Any recommendations on models to seek out with thin necks? Have given it a google and not getting much. I know the 50's ones are out as they have thick necks so looking something thinner, and ideally solid body not the thin line semi's which feedback all over the shop.
All (US anyway) fenders come with a choice of D, V, U and C neck profiles, as well as choices of fret radius. Mine is a D - well the original was, and it was fairly thin, the C is more so, U is baseball bat, and V is that rubbishy shape you get on *metal* guitars. simple enough, the shops usually keep a selection of each type.
The re-issues and vintage-new models follow old specs and might not have the choice but standard models over the last 15-20 years do.
Aye it's a big horrible chunky monster - I've only ever found them on Ibanezes and Jacksons and the like, just shows ye.
Yeah tele's tend to be a bit thicker than yer usual strats.
I found this unusually ballix free guide to guitar buying, which is a breath of fresh air so I will share it.
I only found all this balls out when my own neck went skew-wiff and I was looking for a replacement which was similar, little did I know the madness that I would unleash.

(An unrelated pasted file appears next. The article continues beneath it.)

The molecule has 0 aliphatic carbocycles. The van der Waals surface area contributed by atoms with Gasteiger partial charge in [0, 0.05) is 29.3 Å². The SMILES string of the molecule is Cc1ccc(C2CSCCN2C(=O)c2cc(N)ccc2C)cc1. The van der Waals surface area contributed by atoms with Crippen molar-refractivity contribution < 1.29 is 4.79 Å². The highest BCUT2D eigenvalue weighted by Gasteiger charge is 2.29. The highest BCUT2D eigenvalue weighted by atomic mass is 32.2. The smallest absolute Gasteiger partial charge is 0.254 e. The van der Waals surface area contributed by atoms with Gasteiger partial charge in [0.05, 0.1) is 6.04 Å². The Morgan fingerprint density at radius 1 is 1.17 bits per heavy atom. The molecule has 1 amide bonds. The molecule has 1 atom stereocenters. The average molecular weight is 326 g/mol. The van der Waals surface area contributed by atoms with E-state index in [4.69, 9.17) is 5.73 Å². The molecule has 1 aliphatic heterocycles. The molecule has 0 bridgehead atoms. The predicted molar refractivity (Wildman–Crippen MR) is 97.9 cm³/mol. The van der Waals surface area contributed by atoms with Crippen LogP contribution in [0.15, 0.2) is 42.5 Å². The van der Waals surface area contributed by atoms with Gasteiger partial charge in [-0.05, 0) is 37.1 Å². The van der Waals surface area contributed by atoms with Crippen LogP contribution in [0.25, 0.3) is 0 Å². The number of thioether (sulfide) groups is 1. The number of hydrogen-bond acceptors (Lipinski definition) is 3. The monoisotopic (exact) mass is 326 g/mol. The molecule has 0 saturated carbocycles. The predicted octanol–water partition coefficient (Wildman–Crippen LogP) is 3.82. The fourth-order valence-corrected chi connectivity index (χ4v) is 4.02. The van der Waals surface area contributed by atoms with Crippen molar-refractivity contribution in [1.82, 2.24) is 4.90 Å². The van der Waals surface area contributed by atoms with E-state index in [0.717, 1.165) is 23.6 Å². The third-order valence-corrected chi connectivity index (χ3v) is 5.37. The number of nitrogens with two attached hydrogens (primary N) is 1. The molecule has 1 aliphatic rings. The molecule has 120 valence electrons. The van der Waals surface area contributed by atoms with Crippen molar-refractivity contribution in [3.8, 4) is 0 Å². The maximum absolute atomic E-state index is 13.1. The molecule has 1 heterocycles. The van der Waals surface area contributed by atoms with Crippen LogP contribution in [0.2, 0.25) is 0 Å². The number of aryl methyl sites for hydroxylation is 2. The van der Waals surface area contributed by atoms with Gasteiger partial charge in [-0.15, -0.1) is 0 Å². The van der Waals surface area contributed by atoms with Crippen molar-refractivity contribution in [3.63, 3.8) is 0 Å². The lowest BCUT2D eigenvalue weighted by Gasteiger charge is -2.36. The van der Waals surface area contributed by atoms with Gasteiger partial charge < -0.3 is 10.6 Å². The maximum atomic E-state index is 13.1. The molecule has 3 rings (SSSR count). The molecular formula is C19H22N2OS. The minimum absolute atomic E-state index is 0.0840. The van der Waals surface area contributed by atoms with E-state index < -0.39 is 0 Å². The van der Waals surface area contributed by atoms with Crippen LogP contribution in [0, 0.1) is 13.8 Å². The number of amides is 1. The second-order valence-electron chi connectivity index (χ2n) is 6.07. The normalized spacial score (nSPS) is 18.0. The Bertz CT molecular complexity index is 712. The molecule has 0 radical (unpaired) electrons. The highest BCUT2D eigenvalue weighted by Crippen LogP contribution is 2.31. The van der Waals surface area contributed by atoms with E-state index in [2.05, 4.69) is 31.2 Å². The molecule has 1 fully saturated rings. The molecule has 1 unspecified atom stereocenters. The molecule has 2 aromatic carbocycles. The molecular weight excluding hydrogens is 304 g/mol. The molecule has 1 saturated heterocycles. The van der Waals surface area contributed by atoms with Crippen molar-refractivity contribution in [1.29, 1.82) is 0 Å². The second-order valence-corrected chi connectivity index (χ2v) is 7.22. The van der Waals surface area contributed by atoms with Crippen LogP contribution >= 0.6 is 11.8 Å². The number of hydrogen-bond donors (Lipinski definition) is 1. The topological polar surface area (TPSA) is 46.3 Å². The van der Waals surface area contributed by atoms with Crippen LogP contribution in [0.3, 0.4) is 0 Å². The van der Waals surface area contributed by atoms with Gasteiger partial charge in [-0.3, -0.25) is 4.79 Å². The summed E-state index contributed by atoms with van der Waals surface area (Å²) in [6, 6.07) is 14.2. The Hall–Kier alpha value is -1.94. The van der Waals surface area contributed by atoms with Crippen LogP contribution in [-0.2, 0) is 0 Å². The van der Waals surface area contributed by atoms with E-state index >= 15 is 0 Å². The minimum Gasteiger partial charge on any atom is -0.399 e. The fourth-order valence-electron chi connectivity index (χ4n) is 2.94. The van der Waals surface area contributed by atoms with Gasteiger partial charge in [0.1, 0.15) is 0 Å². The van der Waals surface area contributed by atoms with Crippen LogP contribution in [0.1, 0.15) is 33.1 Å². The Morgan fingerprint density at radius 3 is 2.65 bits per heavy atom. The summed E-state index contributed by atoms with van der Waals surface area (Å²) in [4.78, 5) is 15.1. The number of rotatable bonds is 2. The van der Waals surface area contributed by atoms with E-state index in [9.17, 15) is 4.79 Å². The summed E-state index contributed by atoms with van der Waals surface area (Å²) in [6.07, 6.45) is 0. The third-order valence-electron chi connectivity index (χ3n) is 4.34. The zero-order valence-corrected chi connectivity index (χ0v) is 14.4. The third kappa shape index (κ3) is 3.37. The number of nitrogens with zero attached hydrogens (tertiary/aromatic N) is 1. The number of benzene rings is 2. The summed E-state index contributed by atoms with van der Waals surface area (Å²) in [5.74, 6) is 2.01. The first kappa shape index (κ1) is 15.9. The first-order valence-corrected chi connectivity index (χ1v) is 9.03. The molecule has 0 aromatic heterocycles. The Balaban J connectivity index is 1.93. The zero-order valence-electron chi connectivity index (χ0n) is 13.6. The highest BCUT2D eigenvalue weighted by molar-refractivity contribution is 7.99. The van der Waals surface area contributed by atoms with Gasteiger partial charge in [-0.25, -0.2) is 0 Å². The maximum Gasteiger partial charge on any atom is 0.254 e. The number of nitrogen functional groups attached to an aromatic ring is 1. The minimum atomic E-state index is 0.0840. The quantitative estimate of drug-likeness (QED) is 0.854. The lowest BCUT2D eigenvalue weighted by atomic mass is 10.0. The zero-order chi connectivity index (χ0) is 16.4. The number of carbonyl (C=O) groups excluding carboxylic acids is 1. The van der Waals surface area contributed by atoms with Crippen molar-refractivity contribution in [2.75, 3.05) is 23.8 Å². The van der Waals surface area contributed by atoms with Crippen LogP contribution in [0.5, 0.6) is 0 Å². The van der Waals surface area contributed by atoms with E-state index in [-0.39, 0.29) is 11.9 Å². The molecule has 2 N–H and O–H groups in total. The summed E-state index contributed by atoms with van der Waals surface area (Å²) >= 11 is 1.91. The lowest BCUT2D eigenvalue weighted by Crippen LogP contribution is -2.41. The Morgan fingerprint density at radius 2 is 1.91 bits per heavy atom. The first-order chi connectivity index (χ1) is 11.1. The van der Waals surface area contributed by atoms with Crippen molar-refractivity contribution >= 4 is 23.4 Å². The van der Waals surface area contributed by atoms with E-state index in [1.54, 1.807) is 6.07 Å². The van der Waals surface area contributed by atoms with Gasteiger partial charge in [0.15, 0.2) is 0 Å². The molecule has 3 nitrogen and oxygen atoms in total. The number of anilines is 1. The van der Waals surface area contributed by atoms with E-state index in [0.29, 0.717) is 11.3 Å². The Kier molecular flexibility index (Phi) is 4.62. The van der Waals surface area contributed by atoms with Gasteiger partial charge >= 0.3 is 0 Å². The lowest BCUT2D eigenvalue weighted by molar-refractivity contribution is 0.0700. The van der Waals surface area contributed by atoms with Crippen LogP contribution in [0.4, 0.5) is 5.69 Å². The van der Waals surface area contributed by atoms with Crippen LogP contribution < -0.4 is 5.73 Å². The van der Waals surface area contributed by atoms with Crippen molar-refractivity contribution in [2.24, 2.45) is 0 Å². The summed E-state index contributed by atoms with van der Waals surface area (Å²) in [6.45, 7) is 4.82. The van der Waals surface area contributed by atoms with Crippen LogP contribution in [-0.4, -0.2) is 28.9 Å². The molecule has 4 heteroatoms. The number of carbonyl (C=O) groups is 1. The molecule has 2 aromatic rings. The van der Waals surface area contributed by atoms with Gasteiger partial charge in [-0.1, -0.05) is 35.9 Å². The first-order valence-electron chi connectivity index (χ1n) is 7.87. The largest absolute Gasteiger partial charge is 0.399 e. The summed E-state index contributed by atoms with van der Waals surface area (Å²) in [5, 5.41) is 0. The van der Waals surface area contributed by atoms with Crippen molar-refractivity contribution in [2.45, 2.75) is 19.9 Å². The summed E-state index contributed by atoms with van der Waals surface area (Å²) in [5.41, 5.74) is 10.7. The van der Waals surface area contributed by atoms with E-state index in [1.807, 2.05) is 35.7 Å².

The only thing it doesn't mention is "jumbo" frets. i got these in my replacement neck and found them a million times more playable, responsive and with better depth of tone than the standard sort. Apparently Rory gallagher had all his guitars and replacement necks refitted with jumbo frets.
The main thing though is if you are really fussy you can get a brand new neck to your exact spec from somewhere like Allparts and get it fitted to another guitar, it'll maybe cost about £200-250 all in after laquering, dressing and fitting, but it's worth considering if you come across a good 2nd hand body with good pickups and stuff.
Nothin' wrong with a good thick neck. I would have put a 50's profile "Boatback" Strat Neck, or even that on a Clapton Strat down as a V, meself, but I see what you mean, too. The "Rhythm" Metal Guitars thend to have tree-trunks, as opposed to "Super" Strats, which have flat-backed C-profiles one could spit through. Of course, they will both be accompanied with active pickups and locking ironmongery, and thus sound pretty much identical.
The problem with finding a neck profile that you really, really like is that it will invariably be on an instrument that isn't made any more. As far as thin-ish Fender necks go, the old "60's" model Japanese reissues, particularly the Strat, had a really nice, comfortable C-shape that wasn't overly thick.